Russia faces a strong social crisis because of the rising age of retirement. How does Latin America perform in this area?
Thousands of people marched in the main Russian cities against the coming pension reform. The parliament approved, in the first instance, the gradual increase in the retirement age from 60 to 65 years for men and from 55 to 63 years for women.
Leer en español: ¿Hay crisis mundial en los sistemas pensionales?
The measure, which President Vladimir Putin apparently does not like, has been described by the government as "necessary". According to the president's speech, of July 20 of this year, although Russia might not advance the reform in the short term, the pension system is not sustainable in the future, since for every 5 pensioners there are 6 workers.
However, the majority of the population does not agree with the measure. Russia is a country with a life expectancy of 69 years, and citizens think that, as things stand, they are working too long and do not have a satisfactory retirement period.
Now, the world has seen that different countries have had problems with their respective pension systems. France, Spain, and Italy have had to reform their systems to face their demographic crisis, that is, the growing aging of the population. Europe is part of this trend that endangers their economies and Russia is no exception.
However, the pattern does not repeat itself in other regions of the world. Africa, the Middle East, Southeast Asia and Latin America are areas that have young populations. This being so, how are the pension systems in Latin America?
First, some data should be analyzed. According to the World Bank, there is no significant difference in the percentage of the population between 15 and 64 years old for Latin America (67%) and Europe (66%). However, if we observe the data of the International Labor Organization on active populations, by 2017 in Europe the numbers are stabilized, while in Latin America they are increasing steadily. This means that eventually the European labor force will stagnate, thanks to the demographic crisis, which endangers the integrity of the pension systems.
Latin America, on the other hand, has a growing workforce that is young. The problem is that this does not mean the stability of their pension systems. Take, for example, Nicaragua, which is experiencing a serious social conflict because of reforms to the pension system. Daniel Ortega’s government tried to increase the contribution to the state system by 5% and reduce the pension by the same amount.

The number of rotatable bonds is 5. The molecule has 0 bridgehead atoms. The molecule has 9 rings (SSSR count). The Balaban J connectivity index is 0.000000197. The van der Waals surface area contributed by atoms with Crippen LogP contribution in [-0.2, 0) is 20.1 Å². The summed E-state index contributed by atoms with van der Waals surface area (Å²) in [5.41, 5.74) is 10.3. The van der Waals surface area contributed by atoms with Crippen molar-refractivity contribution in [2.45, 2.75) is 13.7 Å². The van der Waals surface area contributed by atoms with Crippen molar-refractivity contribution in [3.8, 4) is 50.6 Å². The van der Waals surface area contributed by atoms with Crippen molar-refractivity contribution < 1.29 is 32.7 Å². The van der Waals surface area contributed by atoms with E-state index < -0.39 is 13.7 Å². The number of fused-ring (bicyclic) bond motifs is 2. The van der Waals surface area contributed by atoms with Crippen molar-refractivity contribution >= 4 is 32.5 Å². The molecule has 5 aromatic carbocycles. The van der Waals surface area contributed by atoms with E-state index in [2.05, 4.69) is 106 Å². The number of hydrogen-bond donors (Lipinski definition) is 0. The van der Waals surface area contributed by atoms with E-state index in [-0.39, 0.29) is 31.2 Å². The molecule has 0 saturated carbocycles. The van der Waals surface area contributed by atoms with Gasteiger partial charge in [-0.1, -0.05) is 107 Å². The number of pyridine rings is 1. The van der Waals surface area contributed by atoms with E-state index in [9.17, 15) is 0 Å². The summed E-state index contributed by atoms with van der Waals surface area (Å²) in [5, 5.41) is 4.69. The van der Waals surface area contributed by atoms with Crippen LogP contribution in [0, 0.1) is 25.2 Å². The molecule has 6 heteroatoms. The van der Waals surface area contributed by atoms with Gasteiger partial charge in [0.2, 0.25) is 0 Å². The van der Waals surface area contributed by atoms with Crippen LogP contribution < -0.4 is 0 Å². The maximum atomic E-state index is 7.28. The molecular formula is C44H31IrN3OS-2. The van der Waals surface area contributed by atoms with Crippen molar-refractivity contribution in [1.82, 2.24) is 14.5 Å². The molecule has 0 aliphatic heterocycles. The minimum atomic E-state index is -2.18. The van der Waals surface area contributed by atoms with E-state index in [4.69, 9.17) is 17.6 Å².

Unlike Nicaragua, Colombia has a dual system, offering a state option or private funds. However, this is not a sustainable system over time and the incoming government of Iván Duque must face that situation. Although in campaign Duque promised not to raise the age of retirement (57 years women and 62 men years), he may reform some fundamental aspects, like the one of the highest subsidized pensions to retired officials.
In Argentina, at the end of last year, the government of Mauricio Macri approved the readjustment of pension payments for retirees. Approximately 1.3 million people were affected by the measure, although the government maintains that it only applies to those who have contributed for at least 30 years. However, in this case, the system was not reformed to safeguard its integrity, but to adjust pensions to the value required by Argentine law for years, in accordance with the minimum wage.
Chile has a very stable system, but it is affected by the same problems that all countries will face eventually, especially when their economy is consolidated. The increase in life expectancy, the second highest in Latin America, the intermittence in contributions and the aging of the population will be the causes that will force a prompt reform. From some sectors of Chilean society, there is even a call to adopt a solidary system to not leave the most vulnerable sectors of the population unprotected.
Most systems in Latin America are in a state of fragility. Mexico needs to reform theirs to increase coverage. Brazil must do it not to collapse, because it is one of the most generous systems that exist. The point is that these systems are not designed for the demographic conditions of the region or take advantage of the abundance of young population to guarantee a minimum of stability.
Latin America will continue to grow in population at least until the middle of this century and to find a pension balance, one should look for a greater formalization of the labor base and that the economies remain stable. With greater security of work, the contributions should not be affected and may prolong the life of systems that are fragile from its design.
LatinAmerican Post | Iván Parada Hernández
Translated from “¿Hay crisis mundial en los sistemas pensionales?”